USDA's Natural Resources Conservation Service (NRCS) has announced the launch of the updated Regional Conservation Partnership Program (RCPP).
Potential partners are encouraged to submit proposals that will improve the nation's water quality, combat drought, enhance soil health, support wildlife habitat and protect agricultural viability.
RCPP eligible partners include private industry, non-government organizations, Indian tribes, state and local governments, water districts and universities.
Partners may request between $250,000 and $10 million in RCPP funding through this funding announcement. Leveraging of this NRCS funding is a key principle of RCPP; partners are expected to make value-added contributions to amplify the impact of RCPP funding.
"The new RCPP offers opportunities for partners and NRCS to develop and implement unique conservation solutions that engage farmers, ranchers and forest landowners," NRCS Chief Matthew Lohr said. "A single RCPP project can include just about any Farm Bill conservation activity that NRCS is authorized to carry out. We're really looking forward to what our partners across the Nation propose to do with these new flexibilities."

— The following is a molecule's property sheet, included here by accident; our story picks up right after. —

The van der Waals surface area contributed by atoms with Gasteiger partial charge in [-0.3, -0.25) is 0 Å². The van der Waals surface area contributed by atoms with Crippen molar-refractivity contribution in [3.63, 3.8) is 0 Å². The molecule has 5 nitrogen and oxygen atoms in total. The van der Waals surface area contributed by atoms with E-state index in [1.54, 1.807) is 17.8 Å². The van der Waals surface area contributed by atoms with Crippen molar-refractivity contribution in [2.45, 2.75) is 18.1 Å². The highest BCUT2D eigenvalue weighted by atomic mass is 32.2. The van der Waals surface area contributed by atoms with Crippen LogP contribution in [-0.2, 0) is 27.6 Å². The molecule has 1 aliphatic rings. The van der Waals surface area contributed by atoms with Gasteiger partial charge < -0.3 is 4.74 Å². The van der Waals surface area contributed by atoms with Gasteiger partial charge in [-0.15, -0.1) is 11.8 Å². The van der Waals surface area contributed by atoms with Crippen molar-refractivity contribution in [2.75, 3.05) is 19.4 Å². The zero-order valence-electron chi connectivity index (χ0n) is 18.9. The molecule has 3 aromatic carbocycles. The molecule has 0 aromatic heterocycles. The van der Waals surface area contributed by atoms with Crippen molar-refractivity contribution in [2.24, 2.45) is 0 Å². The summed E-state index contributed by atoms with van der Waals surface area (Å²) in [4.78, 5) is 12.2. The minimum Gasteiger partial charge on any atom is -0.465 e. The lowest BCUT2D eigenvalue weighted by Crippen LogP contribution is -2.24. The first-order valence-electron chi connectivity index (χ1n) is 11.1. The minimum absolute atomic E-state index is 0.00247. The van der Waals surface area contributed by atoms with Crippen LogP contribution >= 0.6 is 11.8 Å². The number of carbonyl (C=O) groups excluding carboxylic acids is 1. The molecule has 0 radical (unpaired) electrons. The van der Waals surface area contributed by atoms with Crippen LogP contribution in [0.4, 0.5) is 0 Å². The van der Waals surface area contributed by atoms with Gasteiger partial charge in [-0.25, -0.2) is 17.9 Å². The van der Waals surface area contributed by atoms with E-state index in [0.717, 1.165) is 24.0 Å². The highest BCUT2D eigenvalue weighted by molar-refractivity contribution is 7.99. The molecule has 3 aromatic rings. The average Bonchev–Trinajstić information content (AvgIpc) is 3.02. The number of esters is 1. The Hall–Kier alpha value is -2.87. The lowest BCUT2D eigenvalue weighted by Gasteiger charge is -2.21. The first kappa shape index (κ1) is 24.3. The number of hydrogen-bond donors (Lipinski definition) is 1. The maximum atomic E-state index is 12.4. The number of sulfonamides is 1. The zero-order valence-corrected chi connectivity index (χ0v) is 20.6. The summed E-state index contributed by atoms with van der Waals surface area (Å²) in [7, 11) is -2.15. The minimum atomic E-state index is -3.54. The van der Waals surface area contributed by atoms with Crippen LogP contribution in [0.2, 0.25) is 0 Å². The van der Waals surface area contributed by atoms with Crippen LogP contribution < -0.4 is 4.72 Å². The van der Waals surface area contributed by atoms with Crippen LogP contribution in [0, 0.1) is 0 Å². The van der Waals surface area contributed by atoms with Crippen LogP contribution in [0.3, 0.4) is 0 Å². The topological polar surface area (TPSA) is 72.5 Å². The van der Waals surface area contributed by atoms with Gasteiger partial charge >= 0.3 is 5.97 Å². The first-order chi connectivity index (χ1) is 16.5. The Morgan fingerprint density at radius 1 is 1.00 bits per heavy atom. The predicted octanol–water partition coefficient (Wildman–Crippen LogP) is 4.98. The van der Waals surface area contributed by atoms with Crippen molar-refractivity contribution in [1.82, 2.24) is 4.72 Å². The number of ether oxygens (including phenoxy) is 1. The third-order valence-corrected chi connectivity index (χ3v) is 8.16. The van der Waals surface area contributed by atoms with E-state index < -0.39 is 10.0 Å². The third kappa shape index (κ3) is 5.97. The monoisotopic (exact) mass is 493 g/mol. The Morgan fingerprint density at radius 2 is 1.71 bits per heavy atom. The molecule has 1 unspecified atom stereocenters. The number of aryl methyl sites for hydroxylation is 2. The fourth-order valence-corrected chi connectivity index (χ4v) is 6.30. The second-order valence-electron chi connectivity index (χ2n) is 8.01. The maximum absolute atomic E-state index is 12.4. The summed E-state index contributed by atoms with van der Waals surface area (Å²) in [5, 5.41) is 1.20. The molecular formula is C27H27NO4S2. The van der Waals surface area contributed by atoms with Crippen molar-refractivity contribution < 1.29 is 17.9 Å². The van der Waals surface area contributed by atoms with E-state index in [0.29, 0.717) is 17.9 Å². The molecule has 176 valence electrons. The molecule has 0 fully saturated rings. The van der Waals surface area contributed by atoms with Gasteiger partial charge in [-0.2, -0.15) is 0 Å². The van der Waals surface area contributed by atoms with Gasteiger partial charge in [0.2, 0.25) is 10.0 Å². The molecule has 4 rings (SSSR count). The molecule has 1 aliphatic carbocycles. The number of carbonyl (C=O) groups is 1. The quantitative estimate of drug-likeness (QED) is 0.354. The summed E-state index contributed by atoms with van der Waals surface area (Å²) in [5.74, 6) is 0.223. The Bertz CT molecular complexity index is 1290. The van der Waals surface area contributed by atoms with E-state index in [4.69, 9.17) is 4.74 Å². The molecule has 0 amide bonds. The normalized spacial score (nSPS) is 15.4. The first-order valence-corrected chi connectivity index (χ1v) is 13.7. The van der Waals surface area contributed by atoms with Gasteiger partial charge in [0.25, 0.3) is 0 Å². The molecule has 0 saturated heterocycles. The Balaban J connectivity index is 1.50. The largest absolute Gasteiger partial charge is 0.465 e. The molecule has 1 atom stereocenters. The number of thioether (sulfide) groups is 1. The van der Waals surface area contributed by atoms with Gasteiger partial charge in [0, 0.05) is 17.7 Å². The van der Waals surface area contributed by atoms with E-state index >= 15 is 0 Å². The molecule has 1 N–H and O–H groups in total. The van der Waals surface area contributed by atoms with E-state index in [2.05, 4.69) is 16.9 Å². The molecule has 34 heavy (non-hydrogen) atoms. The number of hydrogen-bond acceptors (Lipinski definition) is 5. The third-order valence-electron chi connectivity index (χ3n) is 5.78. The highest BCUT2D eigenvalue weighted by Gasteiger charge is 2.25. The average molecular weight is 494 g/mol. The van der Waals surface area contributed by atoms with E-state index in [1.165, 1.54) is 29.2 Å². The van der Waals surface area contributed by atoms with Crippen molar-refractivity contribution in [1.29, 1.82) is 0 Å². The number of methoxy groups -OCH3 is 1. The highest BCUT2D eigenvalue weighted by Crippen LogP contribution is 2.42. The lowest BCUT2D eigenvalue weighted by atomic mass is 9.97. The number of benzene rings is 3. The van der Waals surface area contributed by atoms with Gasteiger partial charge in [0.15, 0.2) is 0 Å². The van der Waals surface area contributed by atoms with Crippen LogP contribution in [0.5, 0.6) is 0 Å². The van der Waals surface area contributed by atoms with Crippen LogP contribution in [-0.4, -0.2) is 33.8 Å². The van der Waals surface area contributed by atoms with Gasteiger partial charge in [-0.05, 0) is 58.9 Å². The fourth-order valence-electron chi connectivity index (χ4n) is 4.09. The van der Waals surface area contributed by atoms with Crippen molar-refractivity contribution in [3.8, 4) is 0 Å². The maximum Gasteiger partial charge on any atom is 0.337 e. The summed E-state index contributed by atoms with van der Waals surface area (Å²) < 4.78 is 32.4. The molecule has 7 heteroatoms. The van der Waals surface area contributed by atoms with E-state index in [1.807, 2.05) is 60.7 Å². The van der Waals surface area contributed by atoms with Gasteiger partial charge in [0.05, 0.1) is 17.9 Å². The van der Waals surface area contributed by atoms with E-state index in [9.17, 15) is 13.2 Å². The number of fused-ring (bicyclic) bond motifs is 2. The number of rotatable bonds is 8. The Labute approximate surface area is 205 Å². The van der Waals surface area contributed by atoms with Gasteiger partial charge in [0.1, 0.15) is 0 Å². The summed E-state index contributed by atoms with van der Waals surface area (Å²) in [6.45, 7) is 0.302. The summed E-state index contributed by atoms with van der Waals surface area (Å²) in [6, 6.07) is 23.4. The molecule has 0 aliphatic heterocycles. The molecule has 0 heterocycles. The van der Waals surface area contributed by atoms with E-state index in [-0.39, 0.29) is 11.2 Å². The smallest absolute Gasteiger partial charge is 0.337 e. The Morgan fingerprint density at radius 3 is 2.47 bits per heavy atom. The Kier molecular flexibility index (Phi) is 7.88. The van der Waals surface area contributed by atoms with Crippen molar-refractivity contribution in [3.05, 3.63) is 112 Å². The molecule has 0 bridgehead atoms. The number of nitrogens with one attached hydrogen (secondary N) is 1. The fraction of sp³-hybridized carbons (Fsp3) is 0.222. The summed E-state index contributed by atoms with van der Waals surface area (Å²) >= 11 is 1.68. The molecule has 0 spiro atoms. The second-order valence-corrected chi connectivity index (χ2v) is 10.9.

The first iteration of RCPP, which was created originally by the 2014 Farm Bill, combined nearly $1 billion in NRCS investments with close to $2 billion in non-NRCS dollars to implement conservation practices across the Nation. There are currently 375 active RCPP projects that have engaged close to 2,000 partners. Six projects in Arkansas, with more than 78 partners, received funding in FY 2019.
The 2018 Farm Bill made substantive changes to the program to make it more straightforward for partners and producers. Previously, in the 2014 Farm Bill, RCPP derived much of its funding from other NRCS conservation programs, such as the Environmental Quality Incentives Program (EQIP).
RCPP is now a stand-alone program with its own dedicated funding, simplifying rules for partners and producers.
"Successful RCPP projects provide innovative conservation solutions, leverage partner contributions, offer impactful and measurable outcomes, and are implemented by capable partners," said Mike Sullivan, NRCS state conservationist in Arkansas.
"For example, in Arkansas, the Mid-South Graduated Water Stewardship Program RCPP Project is helping rice producers decrease groundwater dependency through improving irrigation practices and efficiency. Another project, the North Arkansas Quail Focal Landscape RCPP, is creating early successional habitat to benefit quail, pollinators and other wildlife."
USDA is now accepting proposals for RCPP. Proposals are due December 3.
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